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PFT Union President: Philly Teachers Are Prepared To Step Up

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PHILADELPHIA -

With the Philadelphia Federation of Teacher's membership under intense pressure to share the sacrifice needed to balance the school budget, union president Jerry Jordan went before reporters to insist to the city that teachers are prepared to step up. The announcement was bold, but vague.

"My recommendations will be to forego a salary increase and make changes to our health care and benefits in order to find the savings," says Jerry Jordan.

The district wants teachers to accept pay cuts, ranging from 5-to-13 percent. Jordan ruled that out in favor of a wage freeze, and he couldn't or wouldn't say how long a wage freeze would last.

The district wants teachers to contribute something to their health benefits. Jordan couldn't or wouldn't say what kinds of changes he would propose.

Finally, the district wants 103-million dollars in concessions from the union. Jordan couldn't or wouldn't commit to that dollar amount.

"But I can assure you that we're talking millions of dollars," says Jordan. "These are unprecedented circumstances that we are in."

Teachers' concessions will not, in and of themselves, solve the school budget crisis. Even give-backs totaling 103-million would not allow for the rehiring of all the nearly 3,900 district employees laid off in June.

"We are just trying to piece together a way to open schools safely for Philadelphia's children," says Jordan. "This is our way of doing what teachers do every day, and that's give when the children are involved."

Jordan's plan was to present his pay-and-benefits proposal to the district at today's bargaining session and discuss it with his members on Monday. But key stakeholders are already pouring cold water on the plan: both the school district and Mayor Nutter said today that the savings are insufficient. And a spokesman for the state budget secretary said that the reforms do not go far enough to free up that extra state funding.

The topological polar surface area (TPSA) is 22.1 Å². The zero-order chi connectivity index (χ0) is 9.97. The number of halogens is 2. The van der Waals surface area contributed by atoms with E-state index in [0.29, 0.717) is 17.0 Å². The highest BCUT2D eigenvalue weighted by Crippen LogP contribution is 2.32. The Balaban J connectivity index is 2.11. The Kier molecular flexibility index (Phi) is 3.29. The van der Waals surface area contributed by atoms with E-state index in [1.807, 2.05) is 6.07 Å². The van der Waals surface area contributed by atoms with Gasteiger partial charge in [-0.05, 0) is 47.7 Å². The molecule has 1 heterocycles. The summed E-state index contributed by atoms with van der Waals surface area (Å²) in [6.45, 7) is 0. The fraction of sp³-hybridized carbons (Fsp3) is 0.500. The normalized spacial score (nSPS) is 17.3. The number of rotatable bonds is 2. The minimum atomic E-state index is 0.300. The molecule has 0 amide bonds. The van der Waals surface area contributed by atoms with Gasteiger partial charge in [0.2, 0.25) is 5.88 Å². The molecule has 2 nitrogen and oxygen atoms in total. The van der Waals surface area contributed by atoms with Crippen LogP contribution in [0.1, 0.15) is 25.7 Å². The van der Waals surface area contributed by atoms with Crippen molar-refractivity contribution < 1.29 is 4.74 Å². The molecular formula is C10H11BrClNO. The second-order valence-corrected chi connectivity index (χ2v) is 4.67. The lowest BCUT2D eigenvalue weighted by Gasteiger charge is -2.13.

District teachers have loudly denounced the state, the school district and the mayor, claiming they have all sold city schools short.

But this week, the other side fired back. In interviews on Monday, superintendent Hite renewed his call for a 5-to-13 percent pay cuts for union teachers.

"No one wants to, but it's recognizing that this is a very tough set of circumstances that we're trying to navigate through. And we're going to need for everyone to share in the sacrifice," said Superintendent William Hite.

At a news conference later that day, Mayor Nutter took aim at the teachers' health benefits.

"No one's been able to make an argument that made any sense to me, as to why this particular group of employees should pay ZERO for their health care, in an environment where, of course, health care costs are growing," says Nutter.

With teachers under such scrutiny, some wonder why Jerry revealed his plans to the press, before bringing it to the district, or even his own members.

So I asked Jordan.

"Are you feeling pressure to get out the word to the public that, 'hey, we are doing something and here's what we're doing'?"

"I'm listening to my members, and my members are the ones who have been saying all summer what it is that the students need in schools," answers Jordan.

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